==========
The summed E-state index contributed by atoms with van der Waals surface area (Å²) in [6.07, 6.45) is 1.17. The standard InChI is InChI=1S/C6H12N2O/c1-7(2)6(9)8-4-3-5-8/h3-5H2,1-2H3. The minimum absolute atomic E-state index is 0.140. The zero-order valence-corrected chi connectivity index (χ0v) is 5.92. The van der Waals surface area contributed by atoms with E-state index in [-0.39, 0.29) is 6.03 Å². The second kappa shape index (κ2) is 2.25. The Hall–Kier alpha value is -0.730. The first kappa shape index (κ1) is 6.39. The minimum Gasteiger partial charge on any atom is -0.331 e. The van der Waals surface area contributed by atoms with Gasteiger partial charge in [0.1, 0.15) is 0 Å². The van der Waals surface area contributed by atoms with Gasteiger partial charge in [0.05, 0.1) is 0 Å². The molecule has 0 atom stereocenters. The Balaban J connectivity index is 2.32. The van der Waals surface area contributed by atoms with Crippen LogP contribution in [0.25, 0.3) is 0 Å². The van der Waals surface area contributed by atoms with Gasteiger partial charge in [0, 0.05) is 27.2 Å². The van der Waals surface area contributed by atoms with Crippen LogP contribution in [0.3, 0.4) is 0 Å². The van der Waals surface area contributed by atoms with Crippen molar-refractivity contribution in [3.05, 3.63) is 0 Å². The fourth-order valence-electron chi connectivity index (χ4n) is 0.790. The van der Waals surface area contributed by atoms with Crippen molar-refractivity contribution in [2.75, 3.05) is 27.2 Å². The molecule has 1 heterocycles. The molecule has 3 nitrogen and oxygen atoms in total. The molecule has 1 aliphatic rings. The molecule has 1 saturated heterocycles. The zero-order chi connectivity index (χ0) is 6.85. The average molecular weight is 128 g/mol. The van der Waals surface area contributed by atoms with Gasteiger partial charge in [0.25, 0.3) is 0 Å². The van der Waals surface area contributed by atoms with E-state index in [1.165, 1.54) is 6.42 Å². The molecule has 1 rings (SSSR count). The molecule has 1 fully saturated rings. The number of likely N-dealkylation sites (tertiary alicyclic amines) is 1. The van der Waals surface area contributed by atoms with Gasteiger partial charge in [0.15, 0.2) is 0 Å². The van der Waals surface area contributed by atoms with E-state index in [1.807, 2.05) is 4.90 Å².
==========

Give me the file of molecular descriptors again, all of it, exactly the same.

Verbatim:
The summed E-state index contributed by atoms with van der Waals surface area (Å²) in [6.07, 6.45) is 1.17. The standard InChI is InChI=1S/C6H12N2O/c1-7(2)6(9)8-4-3-5-8/h3-5H2,1-2H3. The minimum absolute atomic E-state index is 0.140. The zero-order valence-corrected chi connectivity index (χ0v) is 5.92. The van der Waals surface area contributed by atoms with E-state index in [-0.39, 0.29) is 6.03 Å². The second kappa shape index (κ2) is 2.25. The Hall–Kier alpha value is -0.730. The first kappa shape index (κ1) is 6.39. The minimum Gasteiger partial charge on any atom is -0.331 e. The van der Waals surface area contributed by atoms with Gasteiger partial charge in [0.1, 0.15) is 0 Å². The van der Waals surface area contributed by atoms with Gasteiger partial charge in [0.05, 0.1) is 0 Å². The molecule has 0 atom stereocenters. The Balaban J connectivity index is 2.32. The van der Waals surface area contributed by atoms with Crippen LogP contribution in [0.25, 0.3) is 0 Å². The van der Waals surface area contributed by atoms with Gasteiger partial charge in [0, 0.05) is 27.2 Å². The van der Waals surface area contributed by atoms with Crippen LogP contribution in [0.3, 0.4) is 0 Å². The van der Waals surface area contributed by atoms with Crippen molar-refractivity contribution in [3.05, 3.63) is 0 Å². The fourth-order valence-electron chi connectivity index (χ4n) is 0.790. The van der Waals surface area contributed by atoms with Crippen molar-refractivity contribution in [2.75, 3.05) is 27.2 Å². The molecule has 1 heterocycles. The molecule has 3 nitrogen and oxygen atoms in total. The molecule has 1 aliphatic rings. The molecule has 1 saturated heterocycles. The zero-order chi connectivity index (χ0) is 6.85. The average molecular weight is 128 g/mol. The van der Waals surface area contributed by atoms with Gasteiger partial charge in [0.25, 0.3) is 0 Å². The van der Waals surface area contributed by atoms with E-state index in [1.165, 1.54) is 6.42 Å². The molecule has 1 rings (SSSR count). The molecule has 1 fully saturated rings. The number of likely N-dealkylation sites (tertiary alicyclic amines) is 1. The van der Waals surface area contributed by atoms with Gasteiger partial charge in [0.15, 0.2) is 0 Å². The van der Waals surface area contributed by atoms with E-state index in [1.807, 2.05) is 4.90 Å².